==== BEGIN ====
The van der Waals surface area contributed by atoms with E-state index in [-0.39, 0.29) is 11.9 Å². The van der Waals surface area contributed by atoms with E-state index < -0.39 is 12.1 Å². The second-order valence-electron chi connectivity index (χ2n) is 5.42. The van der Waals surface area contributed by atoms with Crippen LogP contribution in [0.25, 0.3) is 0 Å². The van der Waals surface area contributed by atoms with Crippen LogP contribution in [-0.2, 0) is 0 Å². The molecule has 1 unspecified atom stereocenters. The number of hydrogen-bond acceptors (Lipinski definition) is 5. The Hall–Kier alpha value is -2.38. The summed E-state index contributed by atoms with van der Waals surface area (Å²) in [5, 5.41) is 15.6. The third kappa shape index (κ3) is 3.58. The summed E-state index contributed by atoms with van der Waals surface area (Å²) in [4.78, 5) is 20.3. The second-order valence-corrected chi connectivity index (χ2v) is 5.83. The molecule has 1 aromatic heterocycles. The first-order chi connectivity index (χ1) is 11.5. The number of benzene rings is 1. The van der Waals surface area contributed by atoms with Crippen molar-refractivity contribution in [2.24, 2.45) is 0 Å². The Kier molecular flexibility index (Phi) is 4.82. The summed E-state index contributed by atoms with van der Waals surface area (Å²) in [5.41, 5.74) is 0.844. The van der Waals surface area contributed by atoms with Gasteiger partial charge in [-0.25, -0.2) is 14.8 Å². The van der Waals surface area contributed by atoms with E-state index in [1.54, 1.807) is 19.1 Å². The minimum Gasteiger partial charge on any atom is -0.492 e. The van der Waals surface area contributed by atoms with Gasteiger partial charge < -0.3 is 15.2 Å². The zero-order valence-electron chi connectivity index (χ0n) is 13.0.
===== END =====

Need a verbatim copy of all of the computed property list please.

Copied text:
The van der Waals surface area contributed by atoms with E-state index in [-0.39, 0.29) is 11.9 Å². The van der Waals surface area contributed by atoms with E-state index < -0.39 is 12.1 Å². The second-order valence-electron chi connectivity index (χ2n) is 5.42. The van der Waals surface area contributed by atoms with Crippen LogP contribution in [0.25, 0.3) is 0 Å². The van der Waals surface area contributed by atoms with Crippen LogP contribution in [-0.2, 0) is 0 Å². The molecule has 1 unspecified atom stereocenters. The number of hydrogen-bond acceptors (Lipinski definition) is 5. The Hall–Kier alpha value is -2.38. The summed E-state index contributed by atoms with van der Waals surface area (Å²) in [5, 5.41) is 15.6. The third kappa shape index (κ3) is 3.58. The summed E-state index contributed by atoms with van der Waals surface area (Å²) in [4.78, 5) is 20.3. The second-order valence-corrected chi connectivity index (χ2v) is 5.83. The molecule has 1 aromatic heterocycles. The first-order chi connectivity index (χ1) is 11.5. The number of benzene rings is 1. The van der Waals surface area contributed by atoms with Crippen molar-refractivity contribution in [2.24, 2.45) is 0 Å². The Kier molecular flexibility index (Phi) is 4.82. The summed E-state index contributed by atoms with van der Waals surface area (Å²) in [5.41, 5.74) is 0.844. The van der Waals surface area contributed by atoms with Gasteiger partial charge in [-0.25, -0.2) is 14.8 Å². The van der Waals surface area contributed by atoms with E-state index in [1.54, 1.807) is 19.1 Å². The minimum Gasteiger partial charge on any atom is -0.492 e. The van der Waals surface area contributed by atoms with Gasteiger partial charge < -0.3 is 15.2 Å². The zero-order valence-electron chi connectivity index (χ0n) is 13.0.